The Founder of Blockchain User Group, Nigeria, Chuta Chimezie, addressed the Blockchain Vibes audience on the Evolution of Blockchain Technology in Nigeria at the event held in Lagos.
While explaining the process, he said neither bitcoin nor blockchain technology was welcomed in the country with open arms by government bodies.
A major reason behind this was the prevalent ponzi scheme that had just ravaged her citizens like MMM, Inksnation etc, which made a lot of Nigerians to lose their money after expecting huge returns from investments in these scams. However, after a while, people started seeing the application of cryptocurrencies, and how it could impact lives positively.
One very peculiar situation was the ENDSARS protest of 2020 where young Nigerians protested against police brutality. At a time, cryptocurrency came to the rescue as financial institutions blocked avenues of raising and using funds through its system.
In 2021, the Central Bank of Nigeria prohibited Financial institutions from facilitating cryptocurrency transactions, and closed down accounts associated with cryptocurrencies. And this drove, peer-to-peer transactions. In the same year, Nigeria had her first Bitcoin ATM. More billboards advertising crypto products came on the streets.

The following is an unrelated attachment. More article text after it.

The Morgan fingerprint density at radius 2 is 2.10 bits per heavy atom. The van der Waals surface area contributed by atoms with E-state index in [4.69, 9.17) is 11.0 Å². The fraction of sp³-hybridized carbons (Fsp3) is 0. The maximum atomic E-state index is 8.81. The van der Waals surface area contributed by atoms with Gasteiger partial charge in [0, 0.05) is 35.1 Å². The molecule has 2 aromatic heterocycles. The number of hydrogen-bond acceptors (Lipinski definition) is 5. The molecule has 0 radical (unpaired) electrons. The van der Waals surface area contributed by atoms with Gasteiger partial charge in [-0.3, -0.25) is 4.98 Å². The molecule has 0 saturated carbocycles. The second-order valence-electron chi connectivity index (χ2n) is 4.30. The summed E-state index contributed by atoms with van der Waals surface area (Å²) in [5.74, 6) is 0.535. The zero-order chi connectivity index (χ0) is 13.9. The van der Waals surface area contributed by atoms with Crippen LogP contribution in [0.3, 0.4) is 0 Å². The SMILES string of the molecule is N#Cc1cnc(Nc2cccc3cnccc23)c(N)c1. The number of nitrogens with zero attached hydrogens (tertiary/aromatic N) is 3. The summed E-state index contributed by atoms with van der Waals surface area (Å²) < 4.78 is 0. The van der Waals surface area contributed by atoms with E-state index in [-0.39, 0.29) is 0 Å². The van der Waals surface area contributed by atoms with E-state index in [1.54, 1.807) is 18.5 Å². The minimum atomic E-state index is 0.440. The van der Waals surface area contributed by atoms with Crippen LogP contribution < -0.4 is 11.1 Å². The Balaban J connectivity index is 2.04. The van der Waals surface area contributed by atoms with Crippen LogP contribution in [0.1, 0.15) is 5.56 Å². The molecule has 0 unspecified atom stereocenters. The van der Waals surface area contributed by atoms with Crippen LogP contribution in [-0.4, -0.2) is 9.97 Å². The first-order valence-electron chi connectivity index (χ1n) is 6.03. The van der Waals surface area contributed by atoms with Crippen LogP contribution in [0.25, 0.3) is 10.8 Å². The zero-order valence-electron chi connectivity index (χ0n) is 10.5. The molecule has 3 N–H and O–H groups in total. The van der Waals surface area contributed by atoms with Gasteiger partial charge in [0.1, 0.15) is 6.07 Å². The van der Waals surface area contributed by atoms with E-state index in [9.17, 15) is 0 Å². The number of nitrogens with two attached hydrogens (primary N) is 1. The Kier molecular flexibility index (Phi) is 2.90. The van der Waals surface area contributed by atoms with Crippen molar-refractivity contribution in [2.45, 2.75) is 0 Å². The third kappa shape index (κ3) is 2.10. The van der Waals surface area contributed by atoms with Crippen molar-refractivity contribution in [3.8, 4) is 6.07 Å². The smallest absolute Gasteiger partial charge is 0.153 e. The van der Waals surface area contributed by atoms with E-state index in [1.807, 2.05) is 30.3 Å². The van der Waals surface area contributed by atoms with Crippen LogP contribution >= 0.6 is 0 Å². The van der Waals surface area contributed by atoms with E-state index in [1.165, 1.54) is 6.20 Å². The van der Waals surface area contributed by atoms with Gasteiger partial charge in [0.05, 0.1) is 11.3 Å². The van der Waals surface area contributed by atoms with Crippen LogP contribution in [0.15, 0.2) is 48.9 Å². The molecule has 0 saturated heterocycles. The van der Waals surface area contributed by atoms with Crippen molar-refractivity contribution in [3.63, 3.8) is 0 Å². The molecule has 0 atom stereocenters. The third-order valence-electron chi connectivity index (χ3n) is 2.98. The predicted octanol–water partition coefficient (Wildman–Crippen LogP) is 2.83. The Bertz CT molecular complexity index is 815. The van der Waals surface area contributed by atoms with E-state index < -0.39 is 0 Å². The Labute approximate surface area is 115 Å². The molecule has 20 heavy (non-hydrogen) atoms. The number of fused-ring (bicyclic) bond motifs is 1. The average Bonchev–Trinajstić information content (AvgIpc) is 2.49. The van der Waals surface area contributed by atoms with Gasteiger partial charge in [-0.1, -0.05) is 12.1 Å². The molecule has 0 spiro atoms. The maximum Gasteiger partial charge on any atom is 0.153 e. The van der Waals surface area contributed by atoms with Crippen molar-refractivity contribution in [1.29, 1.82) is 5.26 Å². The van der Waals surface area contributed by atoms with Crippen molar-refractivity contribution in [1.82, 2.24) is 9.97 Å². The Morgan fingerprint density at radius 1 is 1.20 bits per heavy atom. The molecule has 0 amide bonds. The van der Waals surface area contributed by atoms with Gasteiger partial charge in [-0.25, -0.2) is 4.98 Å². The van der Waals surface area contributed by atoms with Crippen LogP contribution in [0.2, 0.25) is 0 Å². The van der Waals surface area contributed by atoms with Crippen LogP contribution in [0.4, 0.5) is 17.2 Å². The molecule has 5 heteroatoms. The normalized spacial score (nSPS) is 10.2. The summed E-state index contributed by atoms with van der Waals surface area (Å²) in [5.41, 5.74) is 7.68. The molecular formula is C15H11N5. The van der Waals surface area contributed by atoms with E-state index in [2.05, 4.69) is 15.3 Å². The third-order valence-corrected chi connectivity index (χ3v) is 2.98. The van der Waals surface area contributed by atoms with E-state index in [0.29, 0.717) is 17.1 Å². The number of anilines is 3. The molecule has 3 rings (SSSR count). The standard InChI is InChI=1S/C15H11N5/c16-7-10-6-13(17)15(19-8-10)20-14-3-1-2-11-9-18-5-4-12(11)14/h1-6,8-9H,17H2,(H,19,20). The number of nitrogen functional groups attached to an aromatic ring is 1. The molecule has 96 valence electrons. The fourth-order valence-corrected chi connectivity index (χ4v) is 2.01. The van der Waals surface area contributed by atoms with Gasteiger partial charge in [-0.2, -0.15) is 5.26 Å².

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Blockchain Events and VCs
By the end of 2021, the blockchain ecosystem in Nigeria had expanded with many events held across Lagos, Abuja, and Port Harcourt. These events drove crypto education, awareness, and adoption throughout the Nigerian ecosystem.
Speaking investments, Mr. Chuta said, Nigeria attracted up to 40% of crypto VC financing invested in Africa. This saw the rise of products focused at remittance and payments which are two major problems faced by the most populous African nation.
Despite the strive and progress made so far in advancing crypto and blockchain use in Nigeria, the Founder of BNUG reiterated that lack of awareness, regulations, issues around security, privacy, control, fraudulent schemes, scams, and lack of talents are challenges affecting the industry locally.
He said, a public-private collaboration will go a long way in resolving the issues in the industry. He added that reskilling the workforce is very key to making things better as we wait for better regulations to make the industry safer.
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